“They observed ... that both of their groups were getting older and tended to be mostly white males,” says Martini. “They thought ‘maybe we’re not doing something that’s interesting to diverse young people.’”

So the Trust and LCI funded a year-long, self-directed project that invited revolutionary young minds to design a gathering that would encourage conversations about conservation. The inaugural Uplift gathering was held in April 2015 in Flagstaff. 

What sprang from that was the Southwest’s striking diversity and myriad of needs spanning cultures, landscapes and economic backgrounds. It helped highlight a chasm of challenges – from climate justice, socially driven language, and culturally appropriate communication – as well as the largely untapped connections among Colorado Plateau residents. 

“The Uplift conference is an opportunity for young people to ruminate on solutions and temporary fixes we’ll have to make,” University of Arizona’s Garfin said. “We have to look at this in a holistic way; not just from an environmental science perspective, but from telling stories and how narratives, arts, culture, religious and spiritual practices fit in.”

In 2010, Garfin led a study, “Assessment of Climate Change in the Southwest United States,” which verified that temperature increases across the Southwest have led – and will continue to lead – to shrinking snowpacks, earlier snowmelts, decreased river flows, increased wildfires and weakening ecologies. It also exposed a complex underbelly of vulnerable populations, cultural differences and unresolved water rights for tribal nations.

On top of these stresses, the nation’s hottest, driest, fastest-growing region is also reliant on one of the most impacted natural resources: water from the Colorado River. In fact, 90 percent of the Southwest is drained by the Colorado River and its tributaries.

As Uplift organizer Brooke Larsen puts it: “We are a community connected through our shared love and abuse of the Colorado River and the lands that depend on it.”

The river cuts through red rock country, 10 national parks, 17 national monuments and thousands of acres of federal and tribal lands. But these convoluted companions of peaks, piedmonts and plains are also accompanied by a booming population that is expected to double between 2000 - 50, adding complicated pieces to the climate puzzle.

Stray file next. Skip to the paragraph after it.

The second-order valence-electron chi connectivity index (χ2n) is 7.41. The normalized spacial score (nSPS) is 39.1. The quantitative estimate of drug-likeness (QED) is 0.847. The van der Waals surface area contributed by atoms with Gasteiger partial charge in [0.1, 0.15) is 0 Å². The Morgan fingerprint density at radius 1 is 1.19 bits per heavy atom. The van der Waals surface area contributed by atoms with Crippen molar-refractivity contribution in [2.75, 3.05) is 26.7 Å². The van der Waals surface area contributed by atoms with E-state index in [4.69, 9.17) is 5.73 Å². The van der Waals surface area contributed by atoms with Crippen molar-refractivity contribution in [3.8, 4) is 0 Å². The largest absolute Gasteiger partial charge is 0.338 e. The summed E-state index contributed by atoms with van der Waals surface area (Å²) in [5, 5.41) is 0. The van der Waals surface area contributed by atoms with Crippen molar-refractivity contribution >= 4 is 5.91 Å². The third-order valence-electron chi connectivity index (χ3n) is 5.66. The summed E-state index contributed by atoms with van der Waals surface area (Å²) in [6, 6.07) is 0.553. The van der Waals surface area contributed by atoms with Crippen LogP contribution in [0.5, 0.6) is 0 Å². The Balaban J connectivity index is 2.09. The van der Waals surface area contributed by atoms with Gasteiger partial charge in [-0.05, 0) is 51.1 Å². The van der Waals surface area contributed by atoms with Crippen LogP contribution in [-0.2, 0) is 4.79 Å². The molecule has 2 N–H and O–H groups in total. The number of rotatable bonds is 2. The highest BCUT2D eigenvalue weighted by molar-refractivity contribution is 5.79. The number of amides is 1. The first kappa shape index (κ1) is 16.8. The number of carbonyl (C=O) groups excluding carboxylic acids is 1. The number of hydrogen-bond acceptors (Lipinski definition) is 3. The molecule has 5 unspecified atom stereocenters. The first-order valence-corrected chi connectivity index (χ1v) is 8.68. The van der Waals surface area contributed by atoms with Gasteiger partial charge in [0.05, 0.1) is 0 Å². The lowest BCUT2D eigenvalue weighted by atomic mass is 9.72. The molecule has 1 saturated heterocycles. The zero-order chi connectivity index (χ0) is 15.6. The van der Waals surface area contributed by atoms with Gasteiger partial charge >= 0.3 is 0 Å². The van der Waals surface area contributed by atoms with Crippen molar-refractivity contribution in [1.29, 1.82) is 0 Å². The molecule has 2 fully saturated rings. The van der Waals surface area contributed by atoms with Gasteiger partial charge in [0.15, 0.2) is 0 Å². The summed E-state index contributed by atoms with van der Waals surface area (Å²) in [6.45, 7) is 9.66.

“The Colorado Plateau is pretty darn close to the bulls-eye for the biggest temperature increases for the contiguous 48 states,” says Garfin. 

But the Colorado Plateau is also, thankfully, home to the Uplifters, and there’s nothing quite as inspiring as the promise of impassioned youth.

“I get such a tremendous jolt of energy from students that have a genuine concern and enthusiasm about making change,” says Garfin. “Change takes time; it’s tiny baby steps until the political and economic winds are blowing in the right direction to make big changes. We’ve got to put our efforts into communication and education. And getting the next generation on board is the key.”

In Uplift, Garfin sees the potential for a strong crop of leaders, something that’s missing in a world rife with dismissive adults in denial.

“We need leadership,” says Garfin. “ Many of (these youth) have the characteristics of good leaders, and if not, they’ll get a hint of how to develop those.”

There’s no anticlimactic ending to this story: Martini and her compatriots are set to take massive strides, poised and ready to carry the torch for the next generation.  

“How could we not be into climate change?” asks Martini. “If I had kids, I’d wonder what does their climate future look like? It’s our job to make those changes at a local level. That’s the bright side we can manage: regional and community level organizing and planning.”

And we older folks think that’s just supercalifragilisticexpialidocious.

To find out more, or for a full itinerary of the Uplift conference, go to: upliftclimate.org.


Step aside, old white guys